Murder hornets’ stings can be fatal to humans, and they’re capable of killing thousands of bees. If left to spread, they can wreak havoc on the food chain.
That’s why US officials are racing to capture the Asian giant hornet - the so-called "murder hornet" - after the first known nest was found in Seattle, Washington.
It comes several months after the US first found the insect on its shores.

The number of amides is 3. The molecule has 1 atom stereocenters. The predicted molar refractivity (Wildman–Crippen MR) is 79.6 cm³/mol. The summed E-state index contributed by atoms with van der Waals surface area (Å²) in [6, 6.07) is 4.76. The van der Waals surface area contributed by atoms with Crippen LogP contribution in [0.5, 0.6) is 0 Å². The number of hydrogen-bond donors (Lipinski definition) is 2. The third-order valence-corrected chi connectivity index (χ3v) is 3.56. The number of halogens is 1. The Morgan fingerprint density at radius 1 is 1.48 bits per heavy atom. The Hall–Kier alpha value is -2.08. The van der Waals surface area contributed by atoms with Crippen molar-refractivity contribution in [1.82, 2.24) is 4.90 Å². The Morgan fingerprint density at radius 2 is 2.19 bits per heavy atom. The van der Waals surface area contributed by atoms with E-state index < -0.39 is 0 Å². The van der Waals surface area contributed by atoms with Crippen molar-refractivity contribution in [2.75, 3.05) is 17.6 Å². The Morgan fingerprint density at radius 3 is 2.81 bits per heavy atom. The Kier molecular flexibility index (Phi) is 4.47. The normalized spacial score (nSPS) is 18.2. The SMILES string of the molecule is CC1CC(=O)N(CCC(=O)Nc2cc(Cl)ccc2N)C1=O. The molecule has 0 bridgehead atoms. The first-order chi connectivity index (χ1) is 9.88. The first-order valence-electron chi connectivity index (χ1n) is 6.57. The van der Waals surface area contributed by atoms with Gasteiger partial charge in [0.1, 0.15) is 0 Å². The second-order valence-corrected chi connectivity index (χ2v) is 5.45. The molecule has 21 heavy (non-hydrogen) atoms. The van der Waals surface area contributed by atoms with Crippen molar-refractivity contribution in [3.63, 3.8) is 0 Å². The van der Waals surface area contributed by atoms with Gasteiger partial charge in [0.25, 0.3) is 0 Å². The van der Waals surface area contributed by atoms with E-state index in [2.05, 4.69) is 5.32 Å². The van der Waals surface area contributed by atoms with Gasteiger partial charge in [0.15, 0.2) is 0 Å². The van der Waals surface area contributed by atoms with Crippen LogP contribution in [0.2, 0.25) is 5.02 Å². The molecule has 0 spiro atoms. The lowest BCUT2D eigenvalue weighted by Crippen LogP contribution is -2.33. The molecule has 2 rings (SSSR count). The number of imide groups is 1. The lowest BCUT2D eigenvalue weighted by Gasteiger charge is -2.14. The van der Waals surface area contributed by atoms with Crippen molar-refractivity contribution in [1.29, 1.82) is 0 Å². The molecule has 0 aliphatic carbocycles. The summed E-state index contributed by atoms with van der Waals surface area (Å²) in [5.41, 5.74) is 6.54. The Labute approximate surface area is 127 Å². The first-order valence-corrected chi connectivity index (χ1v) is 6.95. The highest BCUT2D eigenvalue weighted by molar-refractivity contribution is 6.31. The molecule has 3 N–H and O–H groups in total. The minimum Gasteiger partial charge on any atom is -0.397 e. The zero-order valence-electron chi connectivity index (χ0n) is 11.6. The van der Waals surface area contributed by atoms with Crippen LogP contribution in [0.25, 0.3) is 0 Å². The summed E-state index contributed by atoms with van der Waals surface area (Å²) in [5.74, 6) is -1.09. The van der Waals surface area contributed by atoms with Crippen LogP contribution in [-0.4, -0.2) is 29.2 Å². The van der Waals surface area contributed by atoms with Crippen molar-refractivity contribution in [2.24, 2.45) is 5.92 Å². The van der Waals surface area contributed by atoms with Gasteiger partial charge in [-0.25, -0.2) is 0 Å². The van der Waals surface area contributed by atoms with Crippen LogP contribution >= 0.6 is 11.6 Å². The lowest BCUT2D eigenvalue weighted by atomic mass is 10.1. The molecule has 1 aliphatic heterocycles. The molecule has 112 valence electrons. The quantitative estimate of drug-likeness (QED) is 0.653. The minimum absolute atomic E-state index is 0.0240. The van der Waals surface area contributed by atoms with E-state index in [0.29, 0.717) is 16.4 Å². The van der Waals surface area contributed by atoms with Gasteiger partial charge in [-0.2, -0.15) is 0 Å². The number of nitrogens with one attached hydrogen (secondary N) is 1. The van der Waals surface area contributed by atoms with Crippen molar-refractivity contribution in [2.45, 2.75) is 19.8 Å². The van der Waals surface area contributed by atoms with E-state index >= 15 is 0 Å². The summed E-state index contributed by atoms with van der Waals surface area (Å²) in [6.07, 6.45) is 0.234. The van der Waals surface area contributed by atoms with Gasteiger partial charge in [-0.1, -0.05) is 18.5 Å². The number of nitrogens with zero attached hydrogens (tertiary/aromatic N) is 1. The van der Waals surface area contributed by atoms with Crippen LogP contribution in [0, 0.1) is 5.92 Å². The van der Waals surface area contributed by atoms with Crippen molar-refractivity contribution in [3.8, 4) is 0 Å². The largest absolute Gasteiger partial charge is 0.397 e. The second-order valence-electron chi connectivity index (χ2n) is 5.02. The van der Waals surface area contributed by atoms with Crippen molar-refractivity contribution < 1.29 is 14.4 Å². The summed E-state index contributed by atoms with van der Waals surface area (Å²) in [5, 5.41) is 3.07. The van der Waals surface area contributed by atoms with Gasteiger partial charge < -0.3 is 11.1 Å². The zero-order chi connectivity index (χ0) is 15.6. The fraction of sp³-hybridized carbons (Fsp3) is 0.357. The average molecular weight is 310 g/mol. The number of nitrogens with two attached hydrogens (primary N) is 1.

The capture was weeks in the making, with entomologists attaching a tag to the hornet with dental floss, hoping one would lead them to the nest.
Sven Spichiger, Washington State Department of Agriculture managing entomologist, said the insect then led them back to where they’d come from.
“Only a few Asian giant hornets can take out 30,000 healthy honey bees in just a matter of a few hours,” he said.
Authorities then sealed off the basketball-sized nest, then vacuumed more than 100 of the pests out.